Veteran educator Jasper Brown receives PM's Medal of Appreciation
BROWN...encourages the next generation of teachers to be sincere, diligent and committed to the task of imparting knowledge to their students,

TEACHER/FACILITATOR at the Human Employment and Resource Training/National Service Training Agency (HEART/NSTA) Trust Jasper Brown has received the Prime Minister's Medal of Appreciation for Service to Education (PMMA) acknowledging his 47 years in the teaching profession.

"The Prime Minister's Medal of Appreciation Award really means a lot to me. It goes to show that even on a national level, your contributions to education are not going unnoticed. It has also allowed individuals from various communities to show their level of recognition, to join in the congratulations, and to see you as a more valuable individual in the society," Brown tells JIS News.

He said he has been an educator since 1975, noting that for the first two years he taught visual arts and science at Green Island High School as a National Youth Service employee.

Brown adds that he received the inspiration to become a teacher while at the school, and in the second year of employment he pursued a trained teacher diploma at Sam Sharpe Teachers' College from 1976 to 1979.

Since his journey into teaching began, he has served as an educator in numerous capacities at Flanker Primary and Junior High School in Montego Bay, St. James.

"I served as a classroom teacher from 1979 to 2005. I also served as vice-principal from 2005 to 2012, and as acting principal from 2012 to 2014. At some time during this entire period I served as chairman of numerous committees, including music, sports, worship, students' council, decoration, and culture," Brown shared.

Over the 47 years that Brown has been an educator, he taught subjects such as mathematics, English language, music, speech and drama, visual arts, and Spanish.

"I have taught and still teach Mathematics, human and social biology, and social studies at the CSEC level at the HEART High School Diploma Equivalency (HEART/HSDE) programme, and many students have gained excellent results," said Brown, who is now a facilitator at the HEART/NSTA Trust.

The educator tells JIS News that one of his proudest moments is seeing his students "move from the bottom of their educational pursuits to becoming certified, qualified and competent individuals making positive and meaningful contributions to themselves and to the society".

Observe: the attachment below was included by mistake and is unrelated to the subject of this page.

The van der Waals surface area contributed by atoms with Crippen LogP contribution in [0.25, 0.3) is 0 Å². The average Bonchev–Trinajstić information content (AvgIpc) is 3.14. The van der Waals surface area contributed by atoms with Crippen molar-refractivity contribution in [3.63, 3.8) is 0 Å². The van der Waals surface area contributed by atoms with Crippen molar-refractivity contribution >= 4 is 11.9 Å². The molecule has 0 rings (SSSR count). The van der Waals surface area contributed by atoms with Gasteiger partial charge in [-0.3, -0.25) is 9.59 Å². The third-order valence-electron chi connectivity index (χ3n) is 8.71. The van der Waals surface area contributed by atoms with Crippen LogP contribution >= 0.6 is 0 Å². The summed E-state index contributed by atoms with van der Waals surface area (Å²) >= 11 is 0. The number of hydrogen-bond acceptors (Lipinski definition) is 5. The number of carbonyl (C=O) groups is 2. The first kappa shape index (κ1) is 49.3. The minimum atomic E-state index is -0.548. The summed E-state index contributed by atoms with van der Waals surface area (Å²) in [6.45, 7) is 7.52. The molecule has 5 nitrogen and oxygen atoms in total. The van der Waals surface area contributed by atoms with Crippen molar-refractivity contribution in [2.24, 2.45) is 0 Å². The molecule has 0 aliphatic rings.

Coupled with that, Brown says that he takes pleasure in serving as a source of motivation and inspiration for both current and former students who had given up all hope of achieving anything of value in society.

Receiving the PMMA is proof that he has impacted the lives of many, even beyond the classroom.

Outside the classroom, Brown contributes to various programmes of the church. He is a talented visual artist, musician, singer, decorator, and a natural-born dramatist.

"With this multitalented ability I try to contribute my services as much as possible. I am a trained Master Guide; I am trained and competent in areas such as hiking, fire-building, knots, decorating, art and craft, sewing, camping and camp craft, and drill and march," he adds.

Brown was commissioned as a justice of the peace in 2010. In 2018 he was presented with the Golden Touch Award by the Jamaica Teachers' Association.

In May of this year he received the HEART/NSTA Trust Instructor Service Excellence Award. He also received numerous awards for long service and outstanding contributions during his tenure at Flanker Primary and Junior High School.

He pointed out that in addition to the awards received from Flanker Primary and Junior High School, "I was the first teacher to have taught Spanish at the school".

Brown shared that he also trained people as well as entered festival pieces in the Jamaica Cultural Development Commission (JCDC) competition in speech, drama and music.

He is encouraging the next generation of teachers to be sincere, diligent and committed to the task of imparting knowledge to their students, to show respect at all levels, and "never cease to assure students that they can achieve if they commit themselves to the tasks ahead".

Brown said, too, that aspiring educators should know and understand the strengths and weaknesses of each individual student.

They should not only be a teacher but a counsellor to each one every step of the way. And they should be mindful that their students are coming from various home environments with different cultures and so they should exercise patience, tolerance and understanding.

"They should also ensure that their students are experiencing a sense of accomplishment on a daily basis, that they are learning and not wasting time, and that school is providing meaningful change for them," he added.

Brown is one of 80 educators who received the Prime Minister's Medal of Appreciation for Service to Education recently.

– JIS

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